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Knesset repeals disengagement law for northern Samaria

“Seventeen years of attempts, an uncompromising struggle, and a strong belief in the righteousness of this path converged into one moment today,” said MK Yuli Edelstein, who sponsored the measure.

Visitors walk by the water tower in the ruins of the former community of Homesh, Aug. 27, 2019. Photo by Hillel Maeir/Flash90.
Visitors walk by the water tower in the ruins of the former community of Homesh, Aug. 27, 2019. Photo by Hillel Maeir/Flash90.

Israel’s Knesset on Tuesday voted 31-18 to repeal articles of the 2005 Gaza Disengagement Law banning Israelis from entering and residing in four communities in northern Samaria.

The Gaza disengagement led to the destruction and evacuation of the Israeli communities of Sa-Nur, Homesh, Ganim and Kadim in northern Samaria, as well as 21 communities in the Gaza Strip.

In addition to rolling back the articles (23-27) banning movement into and out of, and residence in, northern Samaria, the amendment stipulates that Article 28, which canceled rights regarding real estate in vacated territory, will not apply to rights established there starting from the date of the bill’s approval.

“There is no longer any justification to prevent Israelis from entering and staying in the evacuated territory in northern Samaria, and therefore it is proposed to state that these sections [of the disengagement law] will no longer apply to the evacuated territory,” reads the introductory text to the bill.

The bill’s passage erases “to some extent” the “the stain on the garment of the State of Israel” left by the disengagement, it continues.

The Israel Defense Forces must now approve a military order allowing Israelis to return to those areas.

“Seventeen years of attempts, an uncompromising struggle, and a strong belief in the righteousness of this path converged into one moment when the Knesset plenum voted in favor of canceling the Disengagement Law,” Likud MK Yuli Edelstein, who sponsored the bill, said Tuesday.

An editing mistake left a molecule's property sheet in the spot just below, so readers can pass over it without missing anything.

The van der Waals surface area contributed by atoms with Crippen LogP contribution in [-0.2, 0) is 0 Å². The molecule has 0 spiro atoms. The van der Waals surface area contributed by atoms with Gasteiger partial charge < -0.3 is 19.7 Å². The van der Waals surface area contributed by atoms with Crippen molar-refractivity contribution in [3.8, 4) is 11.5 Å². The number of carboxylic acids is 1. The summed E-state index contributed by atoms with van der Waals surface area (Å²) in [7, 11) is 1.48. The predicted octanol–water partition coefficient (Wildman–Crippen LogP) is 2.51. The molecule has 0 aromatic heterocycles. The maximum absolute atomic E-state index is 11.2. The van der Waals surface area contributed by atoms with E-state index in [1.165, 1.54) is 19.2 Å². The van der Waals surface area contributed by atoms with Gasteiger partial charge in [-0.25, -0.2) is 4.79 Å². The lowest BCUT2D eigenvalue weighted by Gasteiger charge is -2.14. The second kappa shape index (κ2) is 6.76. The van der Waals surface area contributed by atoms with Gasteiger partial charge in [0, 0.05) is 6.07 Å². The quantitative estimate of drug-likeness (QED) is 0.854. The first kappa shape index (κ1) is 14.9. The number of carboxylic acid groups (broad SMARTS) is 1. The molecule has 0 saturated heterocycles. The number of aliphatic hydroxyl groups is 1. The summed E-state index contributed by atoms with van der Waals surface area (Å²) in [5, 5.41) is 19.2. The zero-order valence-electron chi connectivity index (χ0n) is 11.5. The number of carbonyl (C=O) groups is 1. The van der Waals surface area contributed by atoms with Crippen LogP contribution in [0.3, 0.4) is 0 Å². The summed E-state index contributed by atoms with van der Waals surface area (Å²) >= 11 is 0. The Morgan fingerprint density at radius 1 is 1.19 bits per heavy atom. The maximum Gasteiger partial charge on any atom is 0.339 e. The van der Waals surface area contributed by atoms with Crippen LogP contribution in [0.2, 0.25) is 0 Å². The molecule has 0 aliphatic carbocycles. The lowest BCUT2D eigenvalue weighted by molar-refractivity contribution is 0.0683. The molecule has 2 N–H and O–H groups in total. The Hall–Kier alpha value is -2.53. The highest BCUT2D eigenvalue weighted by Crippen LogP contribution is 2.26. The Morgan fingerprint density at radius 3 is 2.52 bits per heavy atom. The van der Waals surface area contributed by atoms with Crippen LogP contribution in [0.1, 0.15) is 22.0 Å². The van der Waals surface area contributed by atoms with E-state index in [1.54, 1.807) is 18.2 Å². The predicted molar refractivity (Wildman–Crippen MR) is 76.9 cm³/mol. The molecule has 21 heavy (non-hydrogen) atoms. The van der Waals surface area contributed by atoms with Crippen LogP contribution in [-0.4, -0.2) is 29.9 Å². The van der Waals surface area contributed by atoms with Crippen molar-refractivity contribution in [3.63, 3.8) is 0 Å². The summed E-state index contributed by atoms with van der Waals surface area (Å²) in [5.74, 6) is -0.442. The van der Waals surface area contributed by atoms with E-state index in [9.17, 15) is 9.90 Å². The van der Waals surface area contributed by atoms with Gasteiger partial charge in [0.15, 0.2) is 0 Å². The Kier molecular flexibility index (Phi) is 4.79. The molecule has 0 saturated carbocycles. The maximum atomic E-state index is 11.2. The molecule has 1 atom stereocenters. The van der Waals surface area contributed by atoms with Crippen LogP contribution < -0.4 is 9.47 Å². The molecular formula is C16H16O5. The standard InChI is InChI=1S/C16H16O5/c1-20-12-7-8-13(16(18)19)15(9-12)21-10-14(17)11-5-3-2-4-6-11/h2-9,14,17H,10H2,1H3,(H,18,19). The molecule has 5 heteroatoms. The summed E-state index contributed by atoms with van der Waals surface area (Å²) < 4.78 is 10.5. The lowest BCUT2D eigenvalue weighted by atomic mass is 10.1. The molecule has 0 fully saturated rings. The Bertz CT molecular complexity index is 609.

“The State of Israel tonight began the recovery process from the deportation disaster,” he added in reference to the 2005 expulsion of some 8,000 Jews from their homes in Gaza and Samaria. “This is the first significant step towards real healing and settlement in Israel’s historical territories that belong to it.”

Edelstein sponsored the measure at the request of Samaria Regional Council chairman Yossi Dagan, who was himself among those expelled from the Samaria communities.

“This is a struggle we have been waging for 18 years and we finally see the light at the end of the tunnel,” said Dagan last month as the bill was making its way through Knesset committees.

“The deportees of [northern Samaria]—heroes who are standing with us as the tip of the spear in this struggle—will yet see recompense for their actions. The residents of the communities of Ganim, Kadim, Homesh and Sa-Nur will return within their borders,” he added, referencing Jeremiah 31:15-16.

A game of cat and mouse has taken place between the IDF and former residents and supporters since the disengagement, particularly at Homesh, where a yeshiva has operated out of caravans and tents. Troops have dismantled the yeshiva several times over the years.

The coalition agreement between Likud and the Religious Zionism Party, led by Minister of Finance Bezalel Smotrich, requires the government to allow for the Homesh Yeshiva to remain as a first step towards rebuilding the four communities.

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